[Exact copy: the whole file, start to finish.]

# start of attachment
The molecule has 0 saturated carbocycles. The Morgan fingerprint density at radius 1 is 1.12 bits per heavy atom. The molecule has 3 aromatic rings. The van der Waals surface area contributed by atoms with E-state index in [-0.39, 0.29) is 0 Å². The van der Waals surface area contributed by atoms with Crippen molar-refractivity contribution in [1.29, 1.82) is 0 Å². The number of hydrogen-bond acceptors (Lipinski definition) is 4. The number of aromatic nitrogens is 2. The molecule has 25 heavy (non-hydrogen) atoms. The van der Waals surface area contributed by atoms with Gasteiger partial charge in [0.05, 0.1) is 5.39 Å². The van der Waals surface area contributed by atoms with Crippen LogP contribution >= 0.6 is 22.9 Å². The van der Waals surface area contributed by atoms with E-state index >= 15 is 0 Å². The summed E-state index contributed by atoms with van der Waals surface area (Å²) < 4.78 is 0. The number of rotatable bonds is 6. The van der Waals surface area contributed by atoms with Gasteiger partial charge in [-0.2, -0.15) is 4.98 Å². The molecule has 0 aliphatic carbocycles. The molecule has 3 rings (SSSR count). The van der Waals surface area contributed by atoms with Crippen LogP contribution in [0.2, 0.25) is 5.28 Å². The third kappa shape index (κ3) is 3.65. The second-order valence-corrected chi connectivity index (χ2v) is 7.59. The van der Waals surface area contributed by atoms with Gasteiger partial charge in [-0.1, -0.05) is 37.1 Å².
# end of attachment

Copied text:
The molecule has 0 saturated carbocycles. The Morgan fingerprint density at radius 1 is 1.12 bits per heavy atom. The molecule has 3 aromatic rings. The van der Waals surface area contributed by atoms with E-state index in [-0.39, 0.29) is 0 Å². The van der Waals surface area contributed by atoms with Crippen molar-refractivity contribution in [1.29, 1.82) is 0 Å². The number of hydrogen-bond acceptors (Lipinski definition) is 4. The number of aromatic nitrogens is 2. The molecule has 25 heavy (non-hydrogen) atoms. The van der Waals surface area contributed by atoms with Gasteiger partial charge in [0.05, 0.1) is 5.39 Å². The van der Waals surface area contributed by atoms with Crippen LogP contribution >= 0.6 is 22.9 Å². The van der Waals surface area contributed by atoms with E-state index >= 15 is 0 Å². The summed E-state index contributed by atoms with van der Waals surface area (Å²) < 4.78 is 0. The number of rotatable bonds is 6. The van der Waals surface area contributed by atoms with Gasteiger partial charge in [-0.2, -0.15) is 4.98 Å². The molecule has 0 aliphatic carbocycles. The molecule has 3 rings (SSSR count). The van der Waals surface area contributed by atoms with Crippen LogP contribution in [0.2, 0.25) is 5.28 Å². The third kappa shape index (κ3) is 3.65. The second-order valence-corrected chi connectivity index (χ2v) is 7.59. The van der Waals surface area contributed by atoms with Gasteiger partial charge in [-0.1, -0.05) is 37.1 Å².